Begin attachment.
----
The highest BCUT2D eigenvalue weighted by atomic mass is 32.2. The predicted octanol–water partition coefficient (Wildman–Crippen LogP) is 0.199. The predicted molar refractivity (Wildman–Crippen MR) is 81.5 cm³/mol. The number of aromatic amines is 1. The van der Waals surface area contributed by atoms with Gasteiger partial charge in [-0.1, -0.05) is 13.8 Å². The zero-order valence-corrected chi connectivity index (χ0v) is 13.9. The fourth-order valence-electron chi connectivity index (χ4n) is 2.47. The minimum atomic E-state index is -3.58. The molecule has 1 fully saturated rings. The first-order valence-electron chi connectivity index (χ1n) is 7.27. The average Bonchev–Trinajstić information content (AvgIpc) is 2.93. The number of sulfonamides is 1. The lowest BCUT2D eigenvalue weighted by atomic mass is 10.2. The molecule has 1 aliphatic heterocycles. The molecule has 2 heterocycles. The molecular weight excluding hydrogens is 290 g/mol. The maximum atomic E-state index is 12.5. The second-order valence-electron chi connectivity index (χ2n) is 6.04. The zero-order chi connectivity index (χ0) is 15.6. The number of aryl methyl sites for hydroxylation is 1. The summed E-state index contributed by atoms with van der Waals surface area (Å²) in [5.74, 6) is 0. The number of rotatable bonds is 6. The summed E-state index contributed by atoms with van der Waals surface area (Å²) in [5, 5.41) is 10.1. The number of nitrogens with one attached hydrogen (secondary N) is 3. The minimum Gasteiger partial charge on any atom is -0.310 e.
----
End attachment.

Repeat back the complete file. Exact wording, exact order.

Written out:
The highest BCUT2D eigenvalue weighted by atomic mass is 32.2. The predicted octanol–water partition coefficient (Wildman–Crippen LogP) is 0.199. The predicted molar refractivity (Wildman–Crippen MR) is 81.5 cm³/mol. The number of aromatic amines is 1. The van der Waals surface area contributed by atoms with Gasteiger partial charge in [-0.1, -0.05) is 13.8 Å². The zero-order valence-corrected chi connectivity index (χ0v) is 13.9. The fourth-order valence-electron chi connectivity index (χ4n) is 2.47. The minimum atomic E-state index is -3.58. The molecule has 1 fully saturated rings. The first-order valence-electron chi connectivity index (χ1n) is 7.27. The average Bonchev–Trinajstić information content (AvgIpc) is 2.93. The number of sulfonamides is 1. The lowest BCUT2D eigenvalue weighted by atomic mass is 10.2. The molecule has 1 aliphatic heterocycles. The molecule has 2 heterocycles. The molecular weight excluding hydrogens is 290 g/mol. The maximum atomic E-state index is 12.5. The second-order valence-electron chi connectivity index (χ2n) is 6.04. The zero-order chi connectivity index (χ0) is 15.6. The number of aryl methyl sites for hydroxylation is 1. The summed E-state index contributed by atoms with van der Waals surface area (Å²) in [5.74, 6) is 0. The number of rotatable bonds is 6. The summed E-state index contributed by atoms with van der Waals surface area (Å²) in [5, 5.41) is 10.1. The number of nitrogens with one attached hydrogen (secondary N) is 3. The minimum Gasteiger partial charge on any atom is -0.310 e.